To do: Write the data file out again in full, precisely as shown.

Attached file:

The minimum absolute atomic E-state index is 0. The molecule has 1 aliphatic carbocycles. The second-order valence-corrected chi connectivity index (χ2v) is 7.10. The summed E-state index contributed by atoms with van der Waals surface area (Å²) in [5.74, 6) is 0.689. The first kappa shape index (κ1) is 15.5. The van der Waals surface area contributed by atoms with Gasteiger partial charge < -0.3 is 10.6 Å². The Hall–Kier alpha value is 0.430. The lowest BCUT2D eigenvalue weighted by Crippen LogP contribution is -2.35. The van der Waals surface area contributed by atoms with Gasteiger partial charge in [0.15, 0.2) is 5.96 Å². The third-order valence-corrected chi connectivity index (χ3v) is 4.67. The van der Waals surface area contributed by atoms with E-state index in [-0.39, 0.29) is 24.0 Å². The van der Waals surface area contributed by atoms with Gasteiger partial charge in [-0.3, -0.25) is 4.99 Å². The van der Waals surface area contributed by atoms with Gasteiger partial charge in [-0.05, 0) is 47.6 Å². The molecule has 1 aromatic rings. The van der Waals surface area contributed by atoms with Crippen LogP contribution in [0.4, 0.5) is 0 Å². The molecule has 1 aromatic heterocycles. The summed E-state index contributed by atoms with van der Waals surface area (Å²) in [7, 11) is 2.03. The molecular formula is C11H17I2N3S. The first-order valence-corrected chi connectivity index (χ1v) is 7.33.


The minimum absolute atomic E-state index is 0. The molecule has 1 aliphatic carbocycles. The second-order valence-corrected chi connectivity index (χ2v) is 7.10. The summed E-state index contributed by atoms with van der Waals surface area (Å²) in [5.74, 6) is 0.689. The first kappa shape index (κ1) is 15.5. The van der Waals surface area contributed by atoms with Gasteiger partial charge < -0.3 is 10.6 Å². The Hall–Kier alpha value is 0.430. The lowest BCUT2D eigenvalue weighted by Crippen LogP contribution is -2.35. The van der Waals surface area contributed by atoms with Gasteiger partial charge in [0.15, 0.2) is 5.96 Å². The third-order valence-corrected chi connectivity index (χ3v) is 4.67. The van der Waals surface area contributed by atoms with E-state index in [-0.39, 0.29) is 24.0 Å². The van der Waals surface area contributed by atoms with Gasteiger partial charge in [-0.3, -0.25) is 4.99 Å². The van der Waals surface area contributed by atoms with Gasteiger partial charge in [-0.05, 0) is 47.6 Å². The molecule has 1 aromatic rings. The van der Waals surface area contributed by atoms with Crippen LogP contribution in [0.4, 0.5) is 0 Å². The molecule has 1 aromatic heterocycles. The summed E-state index contributed by atoms with van der Waals surface area (Å²) in [7, 11) is 2.03. The molecular formula is C11H17I2N3S. The first-order valence-corrected chi connectivity index (χ1v) is 7.33.